Paul Brighton, a 44-year-old civil engineer, had his skull fractured after chasing the youths who pelted him with bricks and cans as he was knocked to the ground near his four-bedroom, detached house.
He underwent emergency surgery at Addenbrooke's Hospital, Cambridge, yesterday to remove particles of skull embedded in his brain.
Mr Brighton and his wife, Susan, 41, were watching television at home last night with their children Gareth, 11, and Christopher, 13, when they heard glass smashing.
Mrs Brighton said: "A beer can had smashed through the bathroom window. The boys had just been in the bath." Mr Brighton was furious, and "did not stop to think", she said. "He flew through the door and I telephoned the police. I went out looking for them and saw Paul being taken into an ambulance."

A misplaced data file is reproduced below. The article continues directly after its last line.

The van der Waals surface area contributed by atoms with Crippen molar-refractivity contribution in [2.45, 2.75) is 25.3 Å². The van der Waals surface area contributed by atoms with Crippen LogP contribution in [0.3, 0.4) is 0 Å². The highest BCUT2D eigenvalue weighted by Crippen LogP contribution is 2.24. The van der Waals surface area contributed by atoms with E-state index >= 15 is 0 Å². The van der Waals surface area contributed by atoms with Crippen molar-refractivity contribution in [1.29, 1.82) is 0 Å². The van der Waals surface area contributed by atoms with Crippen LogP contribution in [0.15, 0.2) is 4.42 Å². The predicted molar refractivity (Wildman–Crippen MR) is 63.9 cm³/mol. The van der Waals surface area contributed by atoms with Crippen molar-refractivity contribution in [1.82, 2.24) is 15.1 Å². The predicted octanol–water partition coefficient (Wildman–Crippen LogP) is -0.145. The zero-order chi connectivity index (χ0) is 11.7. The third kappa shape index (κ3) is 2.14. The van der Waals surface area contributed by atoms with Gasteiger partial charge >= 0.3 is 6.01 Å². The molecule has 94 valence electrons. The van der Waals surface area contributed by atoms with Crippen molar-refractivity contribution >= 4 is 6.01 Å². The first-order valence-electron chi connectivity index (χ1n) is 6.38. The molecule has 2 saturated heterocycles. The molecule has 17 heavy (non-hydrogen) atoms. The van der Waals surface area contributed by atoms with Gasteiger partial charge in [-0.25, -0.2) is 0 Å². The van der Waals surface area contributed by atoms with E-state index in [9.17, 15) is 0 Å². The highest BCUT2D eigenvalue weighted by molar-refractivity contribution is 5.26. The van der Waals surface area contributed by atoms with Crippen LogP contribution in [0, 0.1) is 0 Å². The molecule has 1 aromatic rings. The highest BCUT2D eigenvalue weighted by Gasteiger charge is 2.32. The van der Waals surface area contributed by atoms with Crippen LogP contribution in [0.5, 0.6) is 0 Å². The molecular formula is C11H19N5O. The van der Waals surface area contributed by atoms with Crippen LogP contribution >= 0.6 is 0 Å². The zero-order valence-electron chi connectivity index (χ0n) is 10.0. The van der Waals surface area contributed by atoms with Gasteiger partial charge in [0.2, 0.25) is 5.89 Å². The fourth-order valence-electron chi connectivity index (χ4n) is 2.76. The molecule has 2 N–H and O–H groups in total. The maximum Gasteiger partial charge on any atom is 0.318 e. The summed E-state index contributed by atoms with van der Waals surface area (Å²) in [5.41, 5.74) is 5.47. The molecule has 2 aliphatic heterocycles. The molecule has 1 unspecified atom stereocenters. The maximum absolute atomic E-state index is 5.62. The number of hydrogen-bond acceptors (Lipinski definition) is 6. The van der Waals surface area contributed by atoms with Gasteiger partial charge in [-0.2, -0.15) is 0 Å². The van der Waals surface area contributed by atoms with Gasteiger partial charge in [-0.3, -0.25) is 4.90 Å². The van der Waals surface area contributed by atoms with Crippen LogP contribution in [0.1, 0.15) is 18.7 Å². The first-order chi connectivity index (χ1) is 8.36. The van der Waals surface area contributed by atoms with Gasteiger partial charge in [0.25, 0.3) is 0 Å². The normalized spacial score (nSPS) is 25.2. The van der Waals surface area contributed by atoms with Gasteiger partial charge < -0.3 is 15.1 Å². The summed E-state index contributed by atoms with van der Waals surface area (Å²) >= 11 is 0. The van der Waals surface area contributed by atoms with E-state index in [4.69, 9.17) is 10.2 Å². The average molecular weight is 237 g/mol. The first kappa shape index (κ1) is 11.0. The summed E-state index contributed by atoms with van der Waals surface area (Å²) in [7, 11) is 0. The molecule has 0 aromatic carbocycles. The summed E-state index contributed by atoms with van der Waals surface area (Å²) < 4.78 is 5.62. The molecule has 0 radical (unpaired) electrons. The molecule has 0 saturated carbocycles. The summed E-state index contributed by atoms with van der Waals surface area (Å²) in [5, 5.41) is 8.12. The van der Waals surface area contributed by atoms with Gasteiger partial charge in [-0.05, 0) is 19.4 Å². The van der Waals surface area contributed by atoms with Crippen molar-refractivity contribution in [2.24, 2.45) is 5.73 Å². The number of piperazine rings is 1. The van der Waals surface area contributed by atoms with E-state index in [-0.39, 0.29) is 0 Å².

She said the family had lived in the village of Orton Waterville, Peterborough, Cambridgeshire, for 15 years and loved it. "It should be the last place where anything like this could happen. We moved to this house three years ago through Paul's hard work. It seems that just when you have things as you want them, someone is there to try to take it away from you."
Cambridgeshire police said five youths were being questioned about the attack and a robbery earlier at a nearby store.
The private housing estate where the Brightons live is often used as a short-cut by local teenagers, neighbours said. Streetlights have been broken and fences damaged by the youths. One woman, who has lived on the estate for five years, said: "It would be a quiet, pleasant place to live if it wasn't for these paths ... There are always problems at night."
However, Sergeant Kevin Feek, of Cambridgeshire police, insisted Orton Waterville is not a troublespot. "It is a quiet area, so quiet it has many police officers living there," he said.
The attack will fuel the debate about teenage violence sparked by the death of the headmaster Philip Lawrence, who was stabbed by a gang of youths outside his school in west London 10 days ago.Reuse content